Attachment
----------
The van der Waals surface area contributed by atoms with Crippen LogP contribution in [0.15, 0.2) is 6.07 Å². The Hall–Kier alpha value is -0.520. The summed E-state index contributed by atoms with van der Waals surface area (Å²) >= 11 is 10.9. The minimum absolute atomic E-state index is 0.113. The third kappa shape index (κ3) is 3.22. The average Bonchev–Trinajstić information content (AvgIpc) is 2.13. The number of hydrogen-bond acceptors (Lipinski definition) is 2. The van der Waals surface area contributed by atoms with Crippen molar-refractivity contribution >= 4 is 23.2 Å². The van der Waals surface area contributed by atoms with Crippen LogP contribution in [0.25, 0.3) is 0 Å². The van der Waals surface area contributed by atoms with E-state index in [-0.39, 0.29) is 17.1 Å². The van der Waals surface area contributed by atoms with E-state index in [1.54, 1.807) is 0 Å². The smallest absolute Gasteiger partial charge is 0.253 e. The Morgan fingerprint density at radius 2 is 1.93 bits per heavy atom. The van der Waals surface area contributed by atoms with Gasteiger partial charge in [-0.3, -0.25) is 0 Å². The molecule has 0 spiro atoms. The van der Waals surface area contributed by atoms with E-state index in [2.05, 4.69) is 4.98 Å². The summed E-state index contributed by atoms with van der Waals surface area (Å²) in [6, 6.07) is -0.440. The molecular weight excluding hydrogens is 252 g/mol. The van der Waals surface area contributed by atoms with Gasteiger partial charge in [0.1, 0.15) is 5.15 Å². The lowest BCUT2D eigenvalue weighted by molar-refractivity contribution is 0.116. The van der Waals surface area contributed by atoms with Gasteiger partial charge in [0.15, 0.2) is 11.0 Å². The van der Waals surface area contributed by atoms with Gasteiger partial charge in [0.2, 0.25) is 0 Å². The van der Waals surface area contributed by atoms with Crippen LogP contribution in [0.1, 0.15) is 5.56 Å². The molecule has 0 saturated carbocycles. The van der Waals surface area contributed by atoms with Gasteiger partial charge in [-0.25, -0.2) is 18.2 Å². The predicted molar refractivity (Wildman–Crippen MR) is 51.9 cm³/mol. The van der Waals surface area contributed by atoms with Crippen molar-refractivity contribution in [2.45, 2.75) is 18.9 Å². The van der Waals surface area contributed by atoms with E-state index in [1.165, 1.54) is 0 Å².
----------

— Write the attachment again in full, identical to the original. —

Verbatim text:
The van der Waals surface area contributed by atoms with Crippen LogP contribution in [0.15, 0.2) is 6.07 Å². The Hall–Kier alpha value is -0.520. The summed E-state index contributed by atoms with van der Waals surface area (Å²) >= 11 is 10.9. The minimum absolute atomic E-state index is 0.113. The third kappa shape index (κ3) is 3.22. The average Bonchev–Trinajstić information content (AvgIpc) is 2.13. The number of hydrogen-bond acceptors (Lipinski definition) is 2. The van der Waals surface area contributed by atoms with Crippen molar-refractivity contribution >= 4 is 23.2 Å². The van der Waals surface area contributed by atoms with Crippen LogP contribution in [0.25, 0.3) is 0 Å². The van der Waals surface area contributed by atoms with E-state index in [-0.39, 0.29) is 17.1 Å². The van der Waals surface area contributed by atoms with E-state index in [1.54, 1.807) is 0 Å². The smallest absolute Gasteiger partial charge is 0.253 e. The Morgan fingerprint density at radius 2 is 1.93 bits per heavy atom. The van der Waals surface area contributed by atoms with Gasteiger partial charge in [-0.3, -0.25) is 0 Å². The molecule has 0 spiro atoms. The van der Waals surface area contributed by atoms with E-state index in [2.05, 4.69) is 4.98 Å². The summed E-state index contributed by atoms with van der Waals surface area (Å²) in [6, 6.07) is -0.440. The molecular weight excluding hydrogens is 252 g/mol. The van der Waals surface area contributed by atoms with Gasteiger partial charge in [0.1, 0.15) is 5.15 Å². The lowest BCUT2D eigenvalue weighted by molar-refractivity contribution is 0.116. The van der Waals surface area contributed by atoms with Gasteiger partial charge in [0.15, 0.2) is 11.0 Å². The van der Waals surface area contributed by atoms with Gasteiger partial charge in [0.2, 0.25) is 0 Å². The van der Waals surface area contributed by atoms with Crippen LogP contribution in [0.1, 0.15) is 5.56 Å². The molecule has 0 saturated carbocycles. The van der Waals surface area contributed by atoms with Gasteiger partial charge in [-0.25, -0.2) is 18.2 Å². The predicted molar refractivity (Wildman–Crippen MR) is 51.9 cm³/mol. The van der Waals surface area contributed by atoms with Crippen molar-refractivity contribution in [2.45, 2.75) is 18.9 Å². The van der Waals surface area contributed by atoms with E-state index in [1.165, 1.54) is 0 Å².